UK fuel depot explosion an 'accident': Total

12th December 2005, Comments 0 comments

PARIS, Dec 12 (AFP) – The French oil company Total on Monday denied speculation that a fuel leak was the cause of explosions and a blaze at a fuel depot in Britain that it jointly owns with the US group Texaco.

PARIS, Dec 12 (AFP) – The French oil company Total on Monday denied speculation that a fuel leak was the cause of explosions and a blaze at a fuel depot in Britain that it jointly owns with the US group Texaco.

"Total formally denies these rumours that come from an account by a employee for a company working for Total who, while at the depot three weeks ago, thought he saw a fuel leak when in fact it was a fire test exercise," a spokesman said.

Asked about the cost of the damage wreaked by the fire at the facility near London, the spokesman said it was "still to early" to say.

"The priority right now is to fight the cloud of smoke that has come from the site," he said.

Firefighters on Monday quenched part of the gigantic blaze that has raged for more than 24 hours at a key fuel depot near London and sent dark smoke — feared by some to be toxic — over southern England and towards France.

The inferno -- which began before dawn Sunday, leaving 43 people injured -- would take an estimated 72 hours to burn itself out.

It appeared to have started accidentally, although the cause remained unknown and clues as to what might have caused it were likely to be consumed in the inferno, police said.

Crews put out fires at 10 of the 20 burning fuel storage tanks just three hours after they launched their long-delayed bid to smother the flames using a "blanket" of foam and water, a fire department spokeswoman said.

Firefighters had initially delayed their work in order to satisfy concerns they would not cause pollution to the area around the depot near Hemel Hempstead, around 40 kilometres northwest of London.

"We were beginning work on the smaller tanks and moving on to the larger fires," a spokeswoman for the Hertfordshire Fire Service said. "We are making good progress. But the next hour will be critical."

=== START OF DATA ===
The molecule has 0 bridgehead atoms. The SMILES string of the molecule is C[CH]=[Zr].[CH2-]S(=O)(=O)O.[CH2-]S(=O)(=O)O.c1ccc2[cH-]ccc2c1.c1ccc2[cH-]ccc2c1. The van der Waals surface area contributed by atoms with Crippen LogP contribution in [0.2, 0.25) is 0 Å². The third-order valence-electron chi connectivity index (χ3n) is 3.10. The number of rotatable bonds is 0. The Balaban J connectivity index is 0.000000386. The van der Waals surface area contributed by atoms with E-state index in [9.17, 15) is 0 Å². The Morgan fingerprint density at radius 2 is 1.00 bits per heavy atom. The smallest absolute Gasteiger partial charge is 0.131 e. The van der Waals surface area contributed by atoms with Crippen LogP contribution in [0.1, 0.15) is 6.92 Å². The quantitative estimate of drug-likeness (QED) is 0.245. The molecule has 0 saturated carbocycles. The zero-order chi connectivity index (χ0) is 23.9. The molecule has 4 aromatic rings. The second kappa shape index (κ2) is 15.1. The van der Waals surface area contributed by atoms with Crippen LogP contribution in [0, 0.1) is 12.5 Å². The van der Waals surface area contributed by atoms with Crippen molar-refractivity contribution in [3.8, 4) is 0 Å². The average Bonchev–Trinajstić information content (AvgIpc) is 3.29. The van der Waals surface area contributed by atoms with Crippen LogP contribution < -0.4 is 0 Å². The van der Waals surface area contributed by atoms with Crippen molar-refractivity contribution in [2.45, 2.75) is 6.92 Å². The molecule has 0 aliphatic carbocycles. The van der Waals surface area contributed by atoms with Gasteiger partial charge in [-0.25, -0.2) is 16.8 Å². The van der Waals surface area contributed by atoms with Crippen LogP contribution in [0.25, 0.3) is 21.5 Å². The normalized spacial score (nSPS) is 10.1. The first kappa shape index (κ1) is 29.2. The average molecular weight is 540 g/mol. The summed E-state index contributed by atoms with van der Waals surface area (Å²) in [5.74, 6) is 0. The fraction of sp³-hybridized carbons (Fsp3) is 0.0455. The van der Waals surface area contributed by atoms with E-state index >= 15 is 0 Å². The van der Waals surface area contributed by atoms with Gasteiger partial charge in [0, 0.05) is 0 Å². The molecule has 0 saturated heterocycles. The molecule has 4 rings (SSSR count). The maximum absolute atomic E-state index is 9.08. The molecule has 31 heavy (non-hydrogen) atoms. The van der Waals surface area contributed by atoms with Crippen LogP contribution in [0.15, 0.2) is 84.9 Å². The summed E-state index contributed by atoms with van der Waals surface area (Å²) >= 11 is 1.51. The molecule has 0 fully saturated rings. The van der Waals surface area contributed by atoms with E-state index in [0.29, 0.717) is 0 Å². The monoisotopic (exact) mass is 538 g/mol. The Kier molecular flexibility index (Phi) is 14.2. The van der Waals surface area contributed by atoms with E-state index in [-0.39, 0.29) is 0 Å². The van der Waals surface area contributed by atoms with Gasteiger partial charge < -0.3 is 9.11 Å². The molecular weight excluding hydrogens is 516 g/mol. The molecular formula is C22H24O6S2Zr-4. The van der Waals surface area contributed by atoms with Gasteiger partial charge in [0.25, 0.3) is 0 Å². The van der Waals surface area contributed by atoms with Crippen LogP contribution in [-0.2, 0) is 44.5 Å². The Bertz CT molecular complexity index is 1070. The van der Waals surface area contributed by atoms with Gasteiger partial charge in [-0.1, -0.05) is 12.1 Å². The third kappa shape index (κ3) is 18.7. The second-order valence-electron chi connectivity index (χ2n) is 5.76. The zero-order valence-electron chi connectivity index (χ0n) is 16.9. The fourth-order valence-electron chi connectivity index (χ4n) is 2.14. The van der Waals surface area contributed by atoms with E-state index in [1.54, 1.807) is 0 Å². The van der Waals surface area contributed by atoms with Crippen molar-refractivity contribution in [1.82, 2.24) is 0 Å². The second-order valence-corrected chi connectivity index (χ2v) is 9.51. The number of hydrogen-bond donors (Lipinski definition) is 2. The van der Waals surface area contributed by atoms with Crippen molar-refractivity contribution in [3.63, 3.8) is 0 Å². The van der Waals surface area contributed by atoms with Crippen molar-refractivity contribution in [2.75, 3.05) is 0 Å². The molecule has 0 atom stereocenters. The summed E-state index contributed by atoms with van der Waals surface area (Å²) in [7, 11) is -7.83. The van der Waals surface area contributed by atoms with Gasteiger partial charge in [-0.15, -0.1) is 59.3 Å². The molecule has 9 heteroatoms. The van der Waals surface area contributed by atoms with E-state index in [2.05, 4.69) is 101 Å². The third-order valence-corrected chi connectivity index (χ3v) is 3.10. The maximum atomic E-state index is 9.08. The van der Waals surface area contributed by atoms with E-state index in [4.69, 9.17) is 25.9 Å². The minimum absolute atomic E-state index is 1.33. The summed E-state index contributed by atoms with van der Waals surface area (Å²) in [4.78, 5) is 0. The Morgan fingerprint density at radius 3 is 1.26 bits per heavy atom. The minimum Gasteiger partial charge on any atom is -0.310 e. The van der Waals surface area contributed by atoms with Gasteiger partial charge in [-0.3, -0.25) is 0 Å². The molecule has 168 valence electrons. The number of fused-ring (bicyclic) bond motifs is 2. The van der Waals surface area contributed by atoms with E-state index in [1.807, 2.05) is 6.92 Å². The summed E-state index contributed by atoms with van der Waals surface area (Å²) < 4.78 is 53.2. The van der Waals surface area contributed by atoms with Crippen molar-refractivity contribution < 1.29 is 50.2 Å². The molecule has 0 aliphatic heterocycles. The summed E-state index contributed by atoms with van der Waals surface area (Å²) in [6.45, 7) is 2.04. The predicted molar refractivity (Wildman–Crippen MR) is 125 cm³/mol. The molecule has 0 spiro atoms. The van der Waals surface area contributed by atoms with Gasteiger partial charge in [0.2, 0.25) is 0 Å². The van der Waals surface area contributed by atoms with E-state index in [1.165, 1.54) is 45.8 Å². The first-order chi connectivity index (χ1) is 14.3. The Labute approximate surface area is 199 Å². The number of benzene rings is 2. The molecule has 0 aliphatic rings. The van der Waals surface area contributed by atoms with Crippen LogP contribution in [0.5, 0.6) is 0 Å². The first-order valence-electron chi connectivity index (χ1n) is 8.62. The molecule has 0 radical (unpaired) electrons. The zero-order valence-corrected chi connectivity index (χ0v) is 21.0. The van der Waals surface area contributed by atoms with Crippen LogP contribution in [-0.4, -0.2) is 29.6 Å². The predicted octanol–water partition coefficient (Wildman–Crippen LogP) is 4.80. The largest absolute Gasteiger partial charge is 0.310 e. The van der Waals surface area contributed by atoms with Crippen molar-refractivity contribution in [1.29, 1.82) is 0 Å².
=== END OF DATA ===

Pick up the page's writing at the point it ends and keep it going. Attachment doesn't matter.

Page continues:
Hertfordshire's chief fire officer Roy Wilsher had told a press conference earlier he was not sure the formula would work as Britain or its European neighbors had never had to deal with a fire on such a scale.

"We are in uncharted territory," Wilsher said.

The job was all the harder as firefighters had to contend with swirling winds, Wilsher added.

British newspapers were covered Monday with dramatic photographs of a dark funnel cloud spreading out from the Buncefield oil depot. Fears were growing, especially in the British press, over the toxic nature of the smoke cloud, estimated to be some 230 kilometres wide.

Meteorologists said the smoke "would almost certainly go over to France when the breeze picks up". Doctors warned that the elderly or asthma sufferers could be affected by dust and soot particles, especially near the fire.

Witnesses who saw the first blasts described them in apocalyptic terms, with one likening the scene to "doomsday".

A series of explosions tore sections of walls off buildings in an industrial park, smashed windows and dented doors of homes, ripped tiles from house roofs, burned trees and incinerated at least half a dozen cars over a wide area.

The fire caused widespread traffic disruption including closing down sections of the M1 motorway, a main artery north from London.

Total owns five fuel depots in Britain.

The one that exploded early Sunday -- creating what British fire officials said was the most serious blaze of its type in postwar Europe is held by Total's British subsidiary, Total UK, and Texaco. The depot was able to store up to 150,000 tonnes of fuel, which was distributed to airports in the London area.

Only seven tanks at the depot had remained intact, with firefighters spending the last day cooling them with water to prevent them from exploding.

Hertfordshire Police Chief Constable Frank Whiteley promised a full probe into the fire.

Based on witness accounts, "All indications at this stage are that this was an accident. However, clearly we will keep an open mind," Whiteley told a press conference on Sunday.

Jittery from deadly bombings in the British capital in July, residents and workers in the rural area worried at first that the explosions might have been caused by a terrorist attack, or a plane crash linked to nearby Luton Airport.

Copyright AFP

Subject: French news

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